Wild Nature

published : 2023-08-24

London Zoo's Annual Measure and Weigh In: A Herculean Task with Vital Results

Zookeepers highlight essentiality of data in maintaining animal health and monitoring pregnancy

A wide-angled shot capturing the bustling scene at London Zoo during the annual weigh-in, zookeepers meticulously recording measurements of different animals. Taken with Canon EOS 5D Mark IV.

The London Zoo was a hive of activity this Thursday as their momentous annual weigh-in took place. The event saw giant gorillas, rotund penguins, and even winsome stick insects queueing up to be assessed by the aquarium's diligent staff.

Using a diverse range of tools from treat-laden scales to entice squirrel monkeys, a tally sheet for tarantulas, and even a curry-scented rod for measuring Sumatran tigers, the staff demonstrated their adaptive approach to handling the various animals.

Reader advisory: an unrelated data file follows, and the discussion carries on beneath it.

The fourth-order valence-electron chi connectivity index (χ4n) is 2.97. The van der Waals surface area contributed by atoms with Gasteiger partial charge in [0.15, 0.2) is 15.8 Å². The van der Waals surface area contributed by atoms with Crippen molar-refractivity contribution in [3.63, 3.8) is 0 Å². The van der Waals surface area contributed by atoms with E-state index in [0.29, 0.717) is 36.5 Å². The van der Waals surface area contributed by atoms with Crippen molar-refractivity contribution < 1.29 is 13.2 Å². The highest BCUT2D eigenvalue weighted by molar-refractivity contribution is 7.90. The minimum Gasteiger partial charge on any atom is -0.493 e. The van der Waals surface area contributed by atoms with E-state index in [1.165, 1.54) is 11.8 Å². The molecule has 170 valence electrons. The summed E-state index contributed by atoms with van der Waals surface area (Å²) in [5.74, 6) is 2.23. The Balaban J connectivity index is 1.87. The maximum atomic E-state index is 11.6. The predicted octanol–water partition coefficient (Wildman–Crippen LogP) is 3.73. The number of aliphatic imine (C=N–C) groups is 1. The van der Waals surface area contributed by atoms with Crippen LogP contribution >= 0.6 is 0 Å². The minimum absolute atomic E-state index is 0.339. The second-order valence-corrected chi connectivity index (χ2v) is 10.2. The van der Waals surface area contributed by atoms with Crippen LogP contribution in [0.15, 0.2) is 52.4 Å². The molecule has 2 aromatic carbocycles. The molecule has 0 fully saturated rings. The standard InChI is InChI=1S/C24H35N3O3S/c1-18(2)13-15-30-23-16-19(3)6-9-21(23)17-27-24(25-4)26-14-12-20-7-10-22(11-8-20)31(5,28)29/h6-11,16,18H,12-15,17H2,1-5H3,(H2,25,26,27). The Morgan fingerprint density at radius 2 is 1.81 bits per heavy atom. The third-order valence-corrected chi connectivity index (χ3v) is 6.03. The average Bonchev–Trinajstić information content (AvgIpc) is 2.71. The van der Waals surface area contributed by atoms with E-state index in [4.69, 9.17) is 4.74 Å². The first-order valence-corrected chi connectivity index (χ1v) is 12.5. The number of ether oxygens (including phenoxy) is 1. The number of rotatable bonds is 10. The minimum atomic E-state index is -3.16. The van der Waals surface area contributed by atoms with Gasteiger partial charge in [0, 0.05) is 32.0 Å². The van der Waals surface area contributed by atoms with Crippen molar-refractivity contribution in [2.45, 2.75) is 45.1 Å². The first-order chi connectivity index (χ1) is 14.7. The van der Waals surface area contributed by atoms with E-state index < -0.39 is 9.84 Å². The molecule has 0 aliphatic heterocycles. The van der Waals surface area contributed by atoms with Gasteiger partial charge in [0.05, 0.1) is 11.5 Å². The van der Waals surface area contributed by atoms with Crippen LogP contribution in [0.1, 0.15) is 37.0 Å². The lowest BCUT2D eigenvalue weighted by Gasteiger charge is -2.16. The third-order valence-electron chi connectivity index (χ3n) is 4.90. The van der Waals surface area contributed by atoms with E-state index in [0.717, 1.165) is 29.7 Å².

A detailed close-up of a zookeeper working with a Sumatran tiger, coaxing it with a curry-scented measurement stick. Taken with Nikon D850.

Approximately 14,000 animals call the London Zoo home – a respectable collection of mammals, avians, reptiles, piscine, and invertebrates – and it would take several days to size up them all. The details gathered during this endeavor feed into a global database, shared with zoos worldwide.

Head of Zoological Operations, Angela Ryan, stated that recording these vital statistics – height and weight – from the tallest giraffe to the smallest tadpole is crucial.

A candid portrait of Angela Ryan, Head of Zoological Operations at the London Zoo, surrounded by her assorted paperwork, charting the vital statistics of the animals. Taken with Sony α7R III.

Further supporting the importance of the data, Ryan explained that animal weight could help assess health conditions and even identify potential pregnancies. She emphasized the significance of these metrics in managing the zoo's critically endangered species, as their proper healthcare, fruitful breeding, and the birth of healthy offspring are paramount from a conservation perspective.